LIMA — Gabriel Salyers, charged with murder in the April 3 death of a Lima toddler, took the witness stand Thursday morning as his attorney attempted to have statements the Lima man made to police ruled inadmissible at trial — including what was described as a “confession.”
Defense attorney John Fisher claimed Salyers was “coerced” and “deceived” into giving certain statements during an April 3 interview by police that focused on the death of 18-month-old Jaxxon Sullivan. The infant was found unresponsive by police at 826 Oak St. in Lima on April 1 and died two days later in a Toledo hospital. Salyers was described by police as being the live-in boyfriend of the infant’s mother, Shelly Wireman, who also has been charged with involuntary manslaughter in her son’s death.
Salyers, 32, of Lima, was indicted by an Allen County grand jury on May 15 in connection with the death. He faces charges of aggravated murder and murder, each an unclassified felony; three counts of endangering children, second-degree felonies; one count of fourth-degree felony domestic violence and one misdemeanor charge of possession of drugs.
Testimony in Thursday’s hearing focused on two interviews of Salyers conducted by detectives from the Lima Police Department — one on April 1 and another on April 3. Detectives Sean Neidemire was the lead investigator in the case and conducted the April 1 interview. He was joined during a portion of the April 3 interview by Detective Steve Stechschulte.
According to testimony from Neidemire on Thursday, the April 1 interview lasted for approximately two hours before Salyers ended it by requesting a lawyer. The April 3 interview was initiated by Salyers, who requested another opportunity to talk to Neidemire. That session lasted for more than four hours.
It was during the April 3 interview that Salyers reportedly confessed his role in the death of the child and also implicated Wireman, according to statements made in court Thursday.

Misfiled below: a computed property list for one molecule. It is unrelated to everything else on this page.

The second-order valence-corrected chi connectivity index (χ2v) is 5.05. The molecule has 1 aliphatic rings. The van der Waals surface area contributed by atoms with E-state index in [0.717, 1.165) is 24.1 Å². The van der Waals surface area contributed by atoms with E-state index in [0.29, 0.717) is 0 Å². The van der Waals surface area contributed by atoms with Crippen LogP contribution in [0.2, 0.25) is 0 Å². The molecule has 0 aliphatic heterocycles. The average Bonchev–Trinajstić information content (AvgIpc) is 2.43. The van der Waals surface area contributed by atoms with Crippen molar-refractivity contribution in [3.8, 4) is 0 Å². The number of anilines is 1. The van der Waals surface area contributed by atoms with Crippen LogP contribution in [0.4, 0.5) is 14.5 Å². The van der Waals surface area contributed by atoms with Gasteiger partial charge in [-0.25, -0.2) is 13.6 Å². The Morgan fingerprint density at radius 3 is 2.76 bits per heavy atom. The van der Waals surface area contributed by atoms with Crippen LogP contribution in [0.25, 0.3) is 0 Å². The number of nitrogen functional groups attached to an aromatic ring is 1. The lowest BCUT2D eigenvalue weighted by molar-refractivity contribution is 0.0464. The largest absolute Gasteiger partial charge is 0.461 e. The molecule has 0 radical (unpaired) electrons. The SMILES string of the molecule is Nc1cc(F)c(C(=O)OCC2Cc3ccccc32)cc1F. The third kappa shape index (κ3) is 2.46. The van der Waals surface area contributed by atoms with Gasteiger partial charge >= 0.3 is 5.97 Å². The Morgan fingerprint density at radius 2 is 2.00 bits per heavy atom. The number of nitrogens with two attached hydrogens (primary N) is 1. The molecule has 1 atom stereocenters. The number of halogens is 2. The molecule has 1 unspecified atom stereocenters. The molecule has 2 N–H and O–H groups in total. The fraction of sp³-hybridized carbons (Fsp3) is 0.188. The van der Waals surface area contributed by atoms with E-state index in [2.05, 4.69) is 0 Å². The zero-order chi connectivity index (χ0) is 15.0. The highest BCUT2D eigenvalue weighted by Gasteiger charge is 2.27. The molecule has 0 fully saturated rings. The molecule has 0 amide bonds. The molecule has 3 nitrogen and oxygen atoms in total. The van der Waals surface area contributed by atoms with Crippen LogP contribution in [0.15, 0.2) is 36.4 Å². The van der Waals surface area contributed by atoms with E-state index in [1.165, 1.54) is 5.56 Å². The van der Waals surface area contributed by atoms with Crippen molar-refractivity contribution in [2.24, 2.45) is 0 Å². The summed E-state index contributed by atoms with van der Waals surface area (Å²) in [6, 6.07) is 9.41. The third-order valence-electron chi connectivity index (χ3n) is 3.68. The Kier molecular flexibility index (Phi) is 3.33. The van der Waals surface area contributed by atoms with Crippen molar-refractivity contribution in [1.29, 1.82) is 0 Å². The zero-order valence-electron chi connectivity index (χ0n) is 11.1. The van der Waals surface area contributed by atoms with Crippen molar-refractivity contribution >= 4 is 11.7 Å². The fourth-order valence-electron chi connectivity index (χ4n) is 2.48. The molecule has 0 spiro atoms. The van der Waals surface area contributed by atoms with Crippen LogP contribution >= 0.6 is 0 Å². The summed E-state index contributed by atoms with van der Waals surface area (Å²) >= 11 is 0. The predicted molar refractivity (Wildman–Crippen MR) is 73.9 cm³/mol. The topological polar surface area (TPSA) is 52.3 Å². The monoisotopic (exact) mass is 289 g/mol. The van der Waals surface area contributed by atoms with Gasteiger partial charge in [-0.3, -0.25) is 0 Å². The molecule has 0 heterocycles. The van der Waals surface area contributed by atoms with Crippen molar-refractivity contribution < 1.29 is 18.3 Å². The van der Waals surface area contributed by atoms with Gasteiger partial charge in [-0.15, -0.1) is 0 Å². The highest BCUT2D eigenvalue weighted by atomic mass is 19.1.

Salyers testified that he did not learn Jaxxon Sullivan had died until halfway through the April 3 interview. Salyers said the news, delivered by his interrogators, “blew me away … it broke my heart. I couldn’t believe it.”
But as the interview continued, Salyers testified that he felt worn down and brow-beaten by his questioners after being told repeatedly that he was lying to them.
“It was like I had to say ‘yeah, I did it’ or it (the interview) was never going to end until they heard what they wanted to hear.”
Fisher noted for the court that Salyers had been taking Suboxone, a medication often given to persons recovering from an opiate addiction, for more than a year prior to his arrest. The defendant did not have a prescription for the drug, his lawyer conceded.
But Fisher maintained that a lack of food and sleep — combined with alleged Suboxone withdrawal and techniques on the part of investigators he termed as “very disturbing” — led to false statements being made by his client.
Assistant Prosecuting Attorney Randall Basinger, however, told Allen County Common Pleas Court Judge Jeffrey Reed that Salyers wanted to speak with investigators a second time “because he had an agenda” to incriminate the mother of the deceased infant.
Reed took the motion to suppress under advisement and said he would rule in a timely manner.
A jury trial for Salyers has been scheduled for Oct. 23.